Safaricom launches M-Pesa in Kenya thanks to the UK Department for International Development (DFID) seed funding
The Mobile Money for the Unbanked programme is established, initially with funding from the Bill & Melinda Gates Foundation
The Green Power for Mobile programme is established to “extend mobile beyond the grid” thanks to International Finance Corporation (IFC) funding
First 4G rollout begins in Africa (2009) and in APAC (2010)
The mAgri programme supports M-Kilimo Farmer Helpline in Kenya, one of the first mobile-based agricultural advisory services for smallholder farmers, backed by the Rockefeller Foundation
The mWomen initiative is launched supported initially by a grant from the U.S. State Department to enable underserved women to own and benefit from mobile phones and reduce the mobile gender gap
Partnering with Lighting Africa, a joint IFC and World Bank programme, the Community Power from Mobile programme is established to provide excess power generated by off grid base stations to local, off-grid communities
GSM networks cover around 70 per cent of the developing population, up from 37 per cent in 2009
The mFarmer initiative launches supported by a grant from the Bill & Melinda Gates Foundation and USAID to use mobile communication to provide advisory services to smallholder farmers
Disaster Response programme is established to strengthen access to communications and information for those affected by crisis
Mobile Money publishes the first State of the Industry Report on Mobile Money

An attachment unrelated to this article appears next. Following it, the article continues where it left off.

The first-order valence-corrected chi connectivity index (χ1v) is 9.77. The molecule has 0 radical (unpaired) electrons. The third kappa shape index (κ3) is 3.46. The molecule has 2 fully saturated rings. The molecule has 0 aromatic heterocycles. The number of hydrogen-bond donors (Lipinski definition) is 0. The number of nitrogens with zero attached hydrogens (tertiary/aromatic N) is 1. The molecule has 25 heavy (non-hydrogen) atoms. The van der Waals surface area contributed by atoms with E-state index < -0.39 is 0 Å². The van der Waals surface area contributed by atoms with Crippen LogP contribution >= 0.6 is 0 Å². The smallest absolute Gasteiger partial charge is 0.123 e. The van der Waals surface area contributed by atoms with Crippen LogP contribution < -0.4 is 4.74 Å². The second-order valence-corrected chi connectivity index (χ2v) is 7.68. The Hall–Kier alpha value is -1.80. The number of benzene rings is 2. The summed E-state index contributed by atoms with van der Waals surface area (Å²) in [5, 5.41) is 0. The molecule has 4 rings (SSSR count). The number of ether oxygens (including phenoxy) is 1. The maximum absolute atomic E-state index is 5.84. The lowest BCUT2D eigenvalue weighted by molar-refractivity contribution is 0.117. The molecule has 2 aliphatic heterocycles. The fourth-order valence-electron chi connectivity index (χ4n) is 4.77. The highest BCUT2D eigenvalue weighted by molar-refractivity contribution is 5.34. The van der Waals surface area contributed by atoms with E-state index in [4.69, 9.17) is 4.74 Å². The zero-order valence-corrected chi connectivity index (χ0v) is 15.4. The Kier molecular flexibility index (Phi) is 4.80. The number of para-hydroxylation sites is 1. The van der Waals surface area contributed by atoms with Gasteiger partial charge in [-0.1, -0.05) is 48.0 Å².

Access to the internet via mobile phones passed the point of parity with fixed broadband, ending the year at 36 per cent penetration of population against 35 per cent of households with home broadband
The Mobile for Development Utilities (M4DU) programme is established with the support of DFID to unlock access to essential utility services through mobile
M4DU Innovation Fund launches and provides early funding to some of the pay-as-you-go (PAYG) solar home system (SHS) pioneers of today (M-Kopa, Fenix and PEG)
M-Pesa surpasses 13 million accounts
mNutrition initiative is established backed by DFID to support mAgri and mHealth programmes, including the launch of mHealth partnerships in 8 African countries
UN launches Sustainable Development Goals under 2030 Agenda and recognises ICTs as fundamental enabler to sustainable global development target, enshrined in SDG Target 9.c
The Connected Society programme is established with the support of DFID aiming to target barriers to digital inclusion
The Digital Identity programme is established with the support of DFID to leverage mobile technology as an enabler of digital identity and associated services which provide social and commercial value in developing markets
The Humanitarian Connectivity Charter launches to support mobile network operators in improving preparedness and resilience among mobile networks
Mobile operators in the Connected Women working group reach over 15 million women with women-focused offerings
mHealth reaches 1.6 million African mothers and fathers of children under 5 with mobile-based maternal and new-born child health and nutrition information
Ecosystem Accelerator programme is established, backed by DFID, and launches an Innovation Fund
Mobile Money publishes the first set of harmonised mobile money APIs
Connected Women launch their Commitment Initiative where mobile operators commit to increase the proportion of women in their mobile internet and/or mobile money customer base by 2020